Commodity trading - Oil prices edged up on Wednesday as U.S. oil storage data revealed a larger-than-anticipated decrease in crude stockpiles.

Commodity trading: Oil, gold rises – trade today!

Oil prices rose on Wednesday after US oil storage data showed a larger-than-expected drawdown in crude stockpiles, a sign usage is ramping up ahead of the summer driving season, an important time in commodity trading.

Brent crude futures were up 52 cents, or 0.63%, at $83.68 a barrel, while US West Texas Intermediate (WTI) crude futures gained 65 cents, or 0.83%, at $79.03 a barrel.

Commodity trading: Crude oil inventories drop

US crude inventories for the week ended 3 May fell 1.4 million barrels to 459.5 million, slightly more than the 1.1 million-barrel draw seen in a survey of economists by Reuters, the Energy Information Administration said on Wednesday.

In spite of this, the EIA still expects global oil demand to grow more slowly this year.

The strengthening of the US dollar has dampened commodity prices thus far.

Higher oil prices make crude more expensive for traders using other currencies.

Top commodity news - Saudi Arabia’s real gross domestic product (GDP) contracted by 1.8 per cent on a year-on-year basis in the first quarter of 2024, following a 3.7 per cent drop in the fourth quarter of 2023.

Expectations of a ceasefire in Gaza have also helped drive down oil prices lately, with many analysts saying the risk premium on the commodity has fallen.

The famously bearish John Evans at PVM Oil told me that geopolitics seem to be ‘taking a backseat to supply and demand fundamentals’, leaving the market to work through ‘a stubborn level of US inflation and creeping US interest rates, which will influence the cost of money for the oil traders’.

Commodity trading: Energy stocks

Further weighing on the market were concerns that OPEC+ could cut supply ahead of a 1 June policy meeting when it meets.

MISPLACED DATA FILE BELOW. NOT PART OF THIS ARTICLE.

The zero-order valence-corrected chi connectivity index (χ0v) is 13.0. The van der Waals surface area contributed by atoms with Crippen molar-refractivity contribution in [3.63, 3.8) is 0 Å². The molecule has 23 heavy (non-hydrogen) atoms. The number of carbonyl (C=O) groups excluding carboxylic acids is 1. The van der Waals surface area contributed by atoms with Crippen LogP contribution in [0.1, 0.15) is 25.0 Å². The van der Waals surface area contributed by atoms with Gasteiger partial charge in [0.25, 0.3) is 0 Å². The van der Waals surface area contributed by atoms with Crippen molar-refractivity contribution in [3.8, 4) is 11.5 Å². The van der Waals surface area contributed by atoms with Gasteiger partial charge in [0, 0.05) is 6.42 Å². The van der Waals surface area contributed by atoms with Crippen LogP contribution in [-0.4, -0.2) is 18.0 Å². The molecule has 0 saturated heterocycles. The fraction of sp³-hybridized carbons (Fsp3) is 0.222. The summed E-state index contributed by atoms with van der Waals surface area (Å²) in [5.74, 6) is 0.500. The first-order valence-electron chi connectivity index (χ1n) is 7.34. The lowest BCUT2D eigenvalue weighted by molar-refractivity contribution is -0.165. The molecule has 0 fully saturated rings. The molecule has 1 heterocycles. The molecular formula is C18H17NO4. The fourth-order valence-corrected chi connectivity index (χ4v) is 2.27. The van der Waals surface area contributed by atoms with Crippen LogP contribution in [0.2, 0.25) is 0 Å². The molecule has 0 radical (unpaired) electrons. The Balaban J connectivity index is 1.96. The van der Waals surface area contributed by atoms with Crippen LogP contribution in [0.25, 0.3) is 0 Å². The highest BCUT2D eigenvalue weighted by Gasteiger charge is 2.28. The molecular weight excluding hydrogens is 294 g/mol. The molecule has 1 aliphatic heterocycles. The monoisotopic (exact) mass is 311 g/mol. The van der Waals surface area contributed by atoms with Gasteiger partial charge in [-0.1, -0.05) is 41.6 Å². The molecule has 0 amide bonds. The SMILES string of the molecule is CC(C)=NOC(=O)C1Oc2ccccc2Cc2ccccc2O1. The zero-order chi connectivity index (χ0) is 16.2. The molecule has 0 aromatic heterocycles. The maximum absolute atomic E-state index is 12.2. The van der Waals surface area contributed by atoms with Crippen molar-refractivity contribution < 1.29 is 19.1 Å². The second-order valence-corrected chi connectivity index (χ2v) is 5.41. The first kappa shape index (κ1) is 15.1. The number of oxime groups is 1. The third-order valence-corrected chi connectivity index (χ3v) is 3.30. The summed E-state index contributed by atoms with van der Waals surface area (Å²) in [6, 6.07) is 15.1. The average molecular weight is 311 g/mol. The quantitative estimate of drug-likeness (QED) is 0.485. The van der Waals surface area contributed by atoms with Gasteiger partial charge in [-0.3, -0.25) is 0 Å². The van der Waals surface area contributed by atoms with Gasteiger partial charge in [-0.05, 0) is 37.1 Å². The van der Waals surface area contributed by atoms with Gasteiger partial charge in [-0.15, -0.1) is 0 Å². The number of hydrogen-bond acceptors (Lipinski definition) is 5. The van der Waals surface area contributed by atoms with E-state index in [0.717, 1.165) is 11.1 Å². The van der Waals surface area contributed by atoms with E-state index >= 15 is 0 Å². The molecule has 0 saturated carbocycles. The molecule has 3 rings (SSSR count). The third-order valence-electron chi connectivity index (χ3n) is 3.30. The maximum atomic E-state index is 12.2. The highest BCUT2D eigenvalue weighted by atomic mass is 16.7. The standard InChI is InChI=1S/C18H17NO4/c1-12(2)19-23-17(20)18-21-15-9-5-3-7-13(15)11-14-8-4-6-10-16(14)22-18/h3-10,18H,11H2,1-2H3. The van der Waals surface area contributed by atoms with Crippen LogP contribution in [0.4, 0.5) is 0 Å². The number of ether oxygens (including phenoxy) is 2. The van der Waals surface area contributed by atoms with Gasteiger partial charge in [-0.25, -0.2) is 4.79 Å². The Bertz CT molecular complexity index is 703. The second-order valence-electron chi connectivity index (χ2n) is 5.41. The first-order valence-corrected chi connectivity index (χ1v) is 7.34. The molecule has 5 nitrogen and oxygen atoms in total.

Even so, the Russian Deputy Prime Minister Alexander Novak reportedly said that there had been no discussion of any OPEC+ increase of oil output.

In the US, demand for gasoline and diesel, the predominant sources of fuel for motor vehicles, has fallen to what has been their weakest seasonal demand in two years, according to the Energy Information Administration (EIA). Both fu the commodity trading sector.

Weekly demand for gasoline was 8.63 million barrels per day (bpd) in the week ending 3 May, the lowest early-May level since the 2020 coronavirus pandemic.

Likewise, demand for distillate fuel – which is diesel and heating oil – averaged 3.60 million bpd in the past month, the lowest seasonal level for that period since 2020.

The reasons, analysts say, may be tied to economic stagnation, or to renewable fuels displacing fossil fuels.

Mizuho analyst Robert Yawger pointed out that the disappointing reading on gasoline demand ‘may also represent the tip of the iceberg with regards to broader economic challenges, which would be a worry for [commodity trading and refining]

The tepid demand has weighed on refining margins, threatening to put a damper on the two years of booming profits.

That was underscored by the US 3-2-1 spread for refining margins breaching $26.50 per barrel on Monday, its lowest since February, and the weakest start-of-May reading since 2021, according to Refinitiv Eikon data.

The US gasoline-crude oil futures spread also narrowed Monday to its lowest since February. The US diesel crack spread, a measure of profitability for converting crude to diesel, dropped to a 12-month low of about $23 per barrel.

Soaring inventories have simply added to the demand slump. Gasoline stocks increased by 915,000 barrels last week to reach 228 million barrels – the highest seasonally for this year.

Distillate fuel oil stocks rose by 560,000 barrels to reach 116.4 million barrels for the week ending May 3 – the highest seasonally in three years.

It has clear implications for commodity traders, for whom volatile demand and rising stock levels could affect how profitable refining has become, and even which markets to trade.

Commodity trading - Oil prices edged up on Wednesday as U.S. oil storage data revealed a larger-than-anticipated decrease in crude stockpiles.